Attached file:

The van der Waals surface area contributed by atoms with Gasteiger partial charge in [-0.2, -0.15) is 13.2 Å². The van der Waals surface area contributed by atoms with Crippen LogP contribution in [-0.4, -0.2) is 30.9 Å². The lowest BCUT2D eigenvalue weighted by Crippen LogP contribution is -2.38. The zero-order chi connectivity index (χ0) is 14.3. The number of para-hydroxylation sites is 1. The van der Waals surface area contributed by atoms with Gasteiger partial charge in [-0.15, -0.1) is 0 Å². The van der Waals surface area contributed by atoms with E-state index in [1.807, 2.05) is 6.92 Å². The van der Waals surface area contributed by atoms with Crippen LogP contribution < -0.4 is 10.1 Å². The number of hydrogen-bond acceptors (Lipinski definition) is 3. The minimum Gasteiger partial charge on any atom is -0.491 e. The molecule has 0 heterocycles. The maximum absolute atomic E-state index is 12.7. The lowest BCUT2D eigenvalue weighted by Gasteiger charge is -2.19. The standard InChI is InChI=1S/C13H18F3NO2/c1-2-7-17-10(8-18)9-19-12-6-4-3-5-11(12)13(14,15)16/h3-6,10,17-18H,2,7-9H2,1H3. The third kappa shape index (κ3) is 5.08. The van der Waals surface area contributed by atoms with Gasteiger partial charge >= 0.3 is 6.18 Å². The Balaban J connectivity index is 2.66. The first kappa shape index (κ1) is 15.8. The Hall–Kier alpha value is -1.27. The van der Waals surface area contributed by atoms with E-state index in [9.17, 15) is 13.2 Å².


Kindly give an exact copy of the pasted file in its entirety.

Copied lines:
The van der Waals surface area contributed by atoms with Gasteiger partial charge in [-0.2, -0.15) is 13.2 Å². The van der Waals surface area contributed by atoms with Crippen LogP contribution in [-0.4, -0.2) is 30.9 Å². The lowest BCUT2D eigenvalue weighted by Crippen LogP contribution is -2.38. The zero-order chi connectivity index (χ0) is 14.3. The number of para-hydroxylation sites is 1. The van der Waals surface area contributed by atoms with Gasteiger partial charge in [-0.15, -0.1) is 0 Å². The van der Waals surface area contributed by atoms with E-state index in [1.807, 2.05) is 6.92 Å². The van der Waals surface area contributed by atoms with Crippen LogP contribution < -0.4 is 10.1 Å². The number of hydrogen-bond acceptors (Lipinski definition) is 3. The minimum Gasteiger partial charge on any atom is -0.491 e. The molecule has 0 heterocycles. The maximum absolute atomic E-state index is 12.7. The lowest BCUT2D eigenvalue weighted by Gasteiger charge is -2.19. The standard InChI is InChI=1S/C13H18F3NO2/c1-2-7-17-10(8-18)9-19-12-6-4-3-5-11(12)13(14,15)16/h3-6,10,17-18H,2,7-9H2,1H3. The third kappa shape index (κ3) is 5.08. The van der Waals surface area contributed by atoms with Gasteiger partial charge >= 0.3 is 6.18 Å². The Balaban J connectivity index is 2.66. The first kappa shape index (κ1) is 15.8. The Hall–Kier alpha value is -1.27. The van der Waals surface area contributed by atoms with E-state index in [9.17, 15) is 13.2 Å².